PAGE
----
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One in every 500 New Zealan­ders has Parkin­son’s — around 10,000 peo­ple.

A re­cent study from the Brain Re­search In­sti­tute in Christchurch pre­dicts the num­ber of peo­ple with Parkin­son’s will dou­ble in the next 25 years.

Parkin­son’s is a pro­gres­sive neu­ro­log­i­cal con­di­tion that oc­curs when in­suf­fi­cient quan­ti­ties of the chem­i­cal dopamine are pro­duced by the brain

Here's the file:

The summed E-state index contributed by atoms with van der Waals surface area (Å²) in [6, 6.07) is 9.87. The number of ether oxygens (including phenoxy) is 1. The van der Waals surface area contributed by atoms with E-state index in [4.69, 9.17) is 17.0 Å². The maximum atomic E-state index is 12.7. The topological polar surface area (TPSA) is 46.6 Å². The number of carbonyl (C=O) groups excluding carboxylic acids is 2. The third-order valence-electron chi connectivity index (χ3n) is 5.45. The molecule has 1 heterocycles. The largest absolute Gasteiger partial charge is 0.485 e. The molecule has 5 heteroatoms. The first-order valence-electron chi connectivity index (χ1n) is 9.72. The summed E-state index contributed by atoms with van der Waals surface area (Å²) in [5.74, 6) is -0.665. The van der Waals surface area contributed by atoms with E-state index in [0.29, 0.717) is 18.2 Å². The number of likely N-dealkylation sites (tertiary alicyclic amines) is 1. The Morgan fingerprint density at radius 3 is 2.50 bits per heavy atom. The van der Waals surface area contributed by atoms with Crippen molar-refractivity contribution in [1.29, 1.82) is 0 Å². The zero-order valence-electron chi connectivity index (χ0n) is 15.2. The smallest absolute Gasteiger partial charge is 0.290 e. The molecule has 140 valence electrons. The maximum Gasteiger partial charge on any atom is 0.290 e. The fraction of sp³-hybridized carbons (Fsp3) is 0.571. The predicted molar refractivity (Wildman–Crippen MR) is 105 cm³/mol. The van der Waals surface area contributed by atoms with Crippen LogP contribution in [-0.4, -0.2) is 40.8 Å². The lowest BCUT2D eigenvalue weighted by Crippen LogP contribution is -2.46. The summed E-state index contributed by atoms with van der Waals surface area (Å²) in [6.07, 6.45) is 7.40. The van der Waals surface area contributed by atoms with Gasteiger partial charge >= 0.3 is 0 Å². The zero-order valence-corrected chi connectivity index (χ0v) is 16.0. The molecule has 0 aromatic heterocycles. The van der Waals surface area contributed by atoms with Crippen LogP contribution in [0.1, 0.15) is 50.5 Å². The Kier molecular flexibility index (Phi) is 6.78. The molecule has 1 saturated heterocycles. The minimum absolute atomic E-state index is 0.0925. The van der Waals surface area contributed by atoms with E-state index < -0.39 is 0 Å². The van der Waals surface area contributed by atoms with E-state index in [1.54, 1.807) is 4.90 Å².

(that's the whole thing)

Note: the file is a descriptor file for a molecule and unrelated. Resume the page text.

A large num­ber of peo­ple with Parkin­son’s are aged over 65 with the av­er­age age of di­ag­no­sis be­ing 59. How­ever, many New Zealan­ders are di­ag­nosed with early-on­set Parkin­son’s in their 30s and 40s.

The mo­tor symp­toms of Parkin­son’s are tremor (shak­ing), stiff­ness and rigid­ity, slow­ness of move­ment.

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